If the filter unit 18 cleans, and outputs as filtrate, 5-10% of the incoming feed liquid, then clearly the unfiltered portion of the feed liquid (the retentate), emerging from the bottom of the filter unit 18 and returned to the tank TK, has an increased concentration of relatively large contaminate elements. However, such retentate may be usable by certain process feed users FEU. Indeed, for some feed liquids, it may actually be advantageous to build up the concentration of the larger impurity elements in the retentate. For example, in the oil refinery business those larger impurity elements, in sufficient concentration, are themselves a saleable product (as in asphalt for road building). Thus, a filter system embodying the invention can efficiently contribute to the production of two saleable products, one from the retentate and the other from the filtrate.
Attempts to pass, by barrier mode filtration, all incoming feed liquid of the mentioned difficult, high solids kind through a filter element, to separate the large impurities therefrom, have tended to unacceptably quickly (almost instantaneously for some feed liquids) blind the filtration element and terminate filtration in a commercially unacceptable manner. The present invention solves the problem of providing commercially acceptable filtration of such difficult feed liquids by combination of crossflow filtration and ultrasonic enhancement of filtration and regeneration.
Under the present invention, crossflow filtering continuously routes incoming feed liquid along the length of the filter elements. The continuous flow of feed liquid over the inlet face of each filter element tends to wash away accumulating solids, such that a modest percentage of the feed flow, stripped of impurities larger than the pores of the filter wall, continuously emerges from the filter unit, as filtrate, for a longer period of time before blinding of the filter element wall occurs and filtrate production stops.
As schematically seen in
Over time, as indicated in
However, in certain difficult, high solids liquids, the small particles CP, intended to pass through the filter element wall 141, are of a type which readily stick together, or coalesce, and so tend to quickly adhere together on the input side of the filter wall 141 and blind the pores 143 therein, as schematically shown in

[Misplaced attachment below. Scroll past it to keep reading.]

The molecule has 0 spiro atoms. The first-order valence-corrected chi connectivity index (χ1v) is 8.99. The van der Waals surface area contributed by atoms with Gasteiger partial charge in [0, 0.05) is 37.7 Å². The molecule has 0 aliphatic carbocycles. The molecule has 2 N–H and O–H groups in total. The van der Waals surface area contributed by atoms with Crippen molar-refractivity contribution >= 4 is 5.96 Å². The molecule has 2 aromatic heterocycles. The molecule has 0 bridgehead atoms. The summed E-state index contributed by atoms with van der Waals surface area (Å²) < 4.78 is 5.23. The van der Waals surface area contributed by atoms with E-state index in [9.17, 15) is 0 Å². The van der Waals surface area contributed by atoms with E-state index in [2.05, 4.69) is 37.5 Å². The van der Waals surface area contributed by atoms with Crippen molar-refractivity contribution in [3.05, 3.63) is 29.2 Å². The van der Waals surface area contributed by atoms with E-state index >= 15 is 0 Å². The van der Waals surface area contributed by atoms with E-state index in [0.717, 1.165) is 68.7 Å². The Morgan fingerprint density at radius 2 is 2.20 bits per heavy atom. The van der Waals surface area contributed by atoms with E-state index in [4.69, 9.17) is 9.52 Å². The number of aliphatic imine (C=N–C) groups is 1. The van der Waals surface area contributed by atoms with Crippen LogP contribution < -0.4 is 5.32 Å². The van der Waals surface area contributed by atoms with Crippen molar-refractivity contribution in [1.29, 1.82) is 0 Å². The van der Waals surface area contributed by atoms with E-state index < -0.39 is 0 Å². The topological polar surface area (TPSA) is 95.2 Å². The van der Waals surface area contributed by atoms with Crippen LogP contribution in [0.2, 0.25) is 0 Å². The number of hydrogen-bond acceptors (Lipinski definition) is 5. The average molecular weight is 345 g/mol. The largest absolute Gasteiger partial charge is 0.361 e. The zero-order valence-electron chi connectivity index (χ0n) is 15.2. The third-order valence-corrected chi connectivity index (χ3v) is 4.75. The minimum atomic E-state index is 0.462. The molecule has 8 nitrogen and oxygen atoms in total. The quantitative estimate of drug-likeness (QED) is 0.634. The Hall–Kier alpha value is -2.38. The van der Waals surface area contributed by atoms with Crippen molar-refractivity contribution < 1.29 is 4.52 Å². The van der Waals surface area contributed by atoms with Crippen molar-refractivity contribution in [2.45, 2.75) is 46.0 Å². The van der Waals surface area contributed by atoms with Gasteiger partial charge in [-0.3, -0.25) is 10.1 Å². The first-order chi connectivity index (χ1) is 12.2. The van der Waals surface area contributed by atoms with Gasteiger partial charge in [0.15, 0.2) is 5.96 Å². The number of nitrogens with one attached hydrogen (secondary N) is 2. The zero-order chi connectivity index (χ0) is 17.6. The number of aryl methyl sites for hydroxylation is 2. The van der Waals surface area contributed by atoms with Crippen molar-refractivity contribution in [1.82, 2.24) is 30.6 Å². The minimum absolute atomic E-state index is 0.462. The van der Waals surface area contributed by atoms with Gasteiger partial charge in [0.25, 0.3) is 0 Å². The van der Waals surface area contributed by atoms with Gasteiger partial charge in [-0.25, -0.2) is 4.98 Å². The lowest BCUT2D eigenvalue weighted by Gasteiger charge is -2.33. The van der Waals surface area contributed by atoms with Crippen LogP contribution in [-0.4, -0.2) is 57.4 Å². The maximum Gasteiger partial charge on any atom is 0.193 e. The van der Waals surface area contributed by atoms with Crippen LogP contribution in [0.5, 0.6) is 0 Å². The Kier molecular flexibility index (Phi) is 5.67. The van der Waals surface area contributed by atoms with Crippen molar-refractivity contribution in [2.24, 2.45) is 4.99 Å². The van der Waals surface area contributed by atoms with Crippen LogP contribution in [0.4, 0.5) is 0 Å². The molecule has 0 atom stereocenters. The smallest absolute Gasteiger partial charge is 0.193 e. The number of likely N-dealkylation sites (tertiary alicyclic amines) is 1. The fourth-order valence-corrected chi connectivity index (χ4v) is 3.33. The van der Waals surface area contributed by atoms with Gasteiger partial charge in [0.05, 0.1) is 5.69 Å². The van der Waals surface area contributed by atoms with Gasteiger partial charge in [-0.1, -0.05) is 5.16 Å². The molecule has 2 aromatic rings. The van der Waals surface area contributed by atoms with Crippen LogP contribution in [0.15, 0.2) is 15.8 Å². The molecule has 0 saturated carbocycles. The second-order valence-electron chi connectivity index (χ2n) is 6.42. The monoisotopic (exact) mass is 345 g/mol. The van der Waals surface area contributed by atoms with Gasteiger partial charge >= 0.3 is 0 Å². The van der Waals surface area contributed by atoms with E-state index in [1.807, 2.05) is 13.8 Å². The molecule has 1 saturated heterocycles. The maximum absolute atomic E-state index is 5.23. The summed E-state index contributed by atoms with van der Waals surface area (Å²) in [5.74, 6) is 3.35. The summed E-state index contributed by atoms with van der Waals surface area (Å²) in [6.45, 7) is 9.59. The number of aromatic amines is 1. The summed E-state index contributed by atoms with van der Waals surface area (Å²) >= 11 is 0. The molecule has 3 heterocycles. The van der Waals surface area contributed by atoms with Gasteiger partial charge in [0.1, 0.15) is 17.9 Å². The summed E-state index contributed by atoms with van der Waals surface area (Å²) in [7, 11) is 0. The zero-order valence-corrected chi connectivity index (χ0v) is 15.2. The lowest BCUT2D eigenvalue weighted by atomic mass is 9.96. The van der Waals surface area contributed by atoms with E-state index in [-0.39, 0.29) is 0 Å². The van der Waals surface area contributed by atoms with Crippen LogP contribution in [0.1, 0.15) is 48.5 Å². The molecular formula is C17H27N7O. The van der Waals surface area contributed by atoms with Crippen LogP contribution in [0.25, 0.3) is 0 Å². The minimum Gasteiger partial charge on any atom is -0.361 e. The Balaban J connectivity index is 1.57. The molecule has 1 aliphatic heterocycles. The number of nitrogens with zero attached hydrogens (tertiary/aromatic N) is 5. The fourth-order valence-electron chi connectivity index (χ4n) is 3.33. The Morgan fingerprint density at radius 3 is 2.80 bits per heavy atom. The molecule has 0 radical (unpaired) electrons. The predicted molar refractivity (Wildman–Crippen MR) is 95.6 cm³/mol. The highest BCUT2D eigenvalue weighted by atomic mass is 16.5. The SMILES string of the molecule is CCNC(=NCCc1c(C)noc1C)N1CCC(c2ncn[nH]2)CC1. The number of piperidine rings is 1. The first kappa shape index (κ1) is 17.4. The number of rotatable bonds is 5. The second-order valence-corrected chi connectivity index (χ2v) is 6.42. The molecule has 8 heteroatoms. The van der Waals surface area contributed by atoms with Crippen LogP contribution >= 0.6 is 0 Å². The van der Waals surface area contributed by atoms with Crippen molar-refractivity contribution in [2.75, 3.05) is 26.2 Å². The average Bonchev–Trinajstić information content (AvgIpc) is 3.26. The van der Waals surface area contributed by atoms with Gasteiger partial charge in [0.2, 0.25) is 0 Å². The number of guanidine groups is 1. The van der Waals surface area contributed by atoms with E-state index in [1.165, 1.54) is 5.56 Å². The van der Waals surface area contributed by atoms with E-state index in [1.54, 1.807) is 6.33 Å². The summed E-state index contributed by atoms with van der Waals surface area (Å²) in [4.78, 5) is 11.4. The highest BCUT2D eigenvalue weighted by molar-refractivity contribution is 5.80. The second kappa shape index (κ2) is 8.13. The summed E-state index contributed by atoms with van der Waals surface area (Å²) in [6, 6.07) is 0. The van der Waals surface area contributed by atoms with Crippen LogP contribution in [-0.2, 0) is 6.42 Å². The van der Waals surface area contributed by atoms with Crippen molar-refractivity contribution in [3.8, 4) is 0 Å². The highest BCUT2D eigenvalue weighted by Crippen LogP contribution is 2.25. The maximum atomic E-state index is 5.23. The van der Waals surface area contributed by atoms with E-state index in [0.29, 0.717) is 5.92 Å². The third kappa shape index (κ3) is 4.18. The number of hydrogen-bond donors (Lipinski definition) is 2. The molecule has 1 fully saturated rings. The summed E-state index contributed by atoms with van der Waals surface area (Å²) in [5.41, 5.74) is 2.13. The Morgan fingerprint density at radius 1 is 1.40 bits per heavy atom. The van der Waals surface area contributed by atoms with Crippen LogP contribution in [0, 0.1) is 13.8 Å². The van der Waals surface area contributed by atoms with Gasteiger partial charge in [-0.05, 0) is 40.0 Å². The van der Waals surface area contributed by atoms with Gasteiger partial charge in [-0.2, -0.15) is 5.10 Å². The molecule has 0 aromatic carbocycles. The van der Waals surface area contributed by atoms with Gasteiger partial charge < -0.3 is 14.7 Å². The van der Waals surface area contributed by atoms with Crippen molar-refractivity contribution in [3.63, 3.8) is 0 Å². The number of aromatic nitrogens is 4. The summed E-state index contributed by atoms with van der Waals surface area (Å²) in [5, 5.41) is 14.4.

Applicants have found that, even in crossflow filtration, the presence of such sticky, coalescing particles CP may blind the filter more quickly than is commercially acceptable. However, Applicants have found that the energization of the transducer 163 of the ultrasonic enhancer 160 (
Thus, filter cake on the input face of the filter elements 140 is, under the present invention, continually attacked by two mechanisms, namely (1) the washing effect of the feed liquid crossflow along the filter element wall and (2) the dispersive effect caused by a continuous ultrasonic cavitation.
Ultrasonic energy, in the present invention, has two beneficial effects: (1) the disruption of solids caked on the filter element wall so that they may be more easily washed away by the crossflow current of the feed liquid and (2) the disruption of small coalescing particles bridging the holes in the filter element wall which allows these particles to pass through the filter element wall, rather than being trapped in the filter cake. The net effect is to delay an eventual rise of differential pressure across the cake and filter element wall, due to filter cake growing and becoming non-porous.
Thus, the combination of crossflow filter operation and ultrasonic energization of the elongate resonator tube 162 along the length of the filter elements 140 has been found by Applicants to allow continuous filtration operation indefinitely, or at least for a much longer, commercially acceptable, period of time, before output of filtrate is impeded.
Given a sufficient build up of filter cake on the input side of the filter elements 140, pressure sensors PS1 and PS2 (
This regeneration, under the present invention, is short in duration and may be in the range of seconds e.g. 30 seconds. The differential pressure responsive control DP is conveniently set to reopen the filtrate outlet valve FOV after a preselected, sufficient regeneration time to restore normal filtering operation and output of filtrate to the filtrate user FUA. The differential pressure responsive control DP is conveniently of conventional type, and indeed of the type used commercially for a number of years in controlling regeneration in prior production filter systems of the Assignee of the present invention. An example is disclosed in U.S. Pat. No. 5,792,373 assigned to the Assignee of the present invention.
Over the duration of the regeneration cycle, the feed flow through the filter housing and the application of ultrasonic energy are both continued. In view of the closed filtrate outlet valve FOV and resulting absence of differential pressure holding filter cake to the inlet wall of the filter element, the cake is readily washed from the inlet face of the filter element. Since the filter element is a single layer surface-retention element, the level of solids on the filter element input face is kept low, as there is no depth filter media to entrap such solids.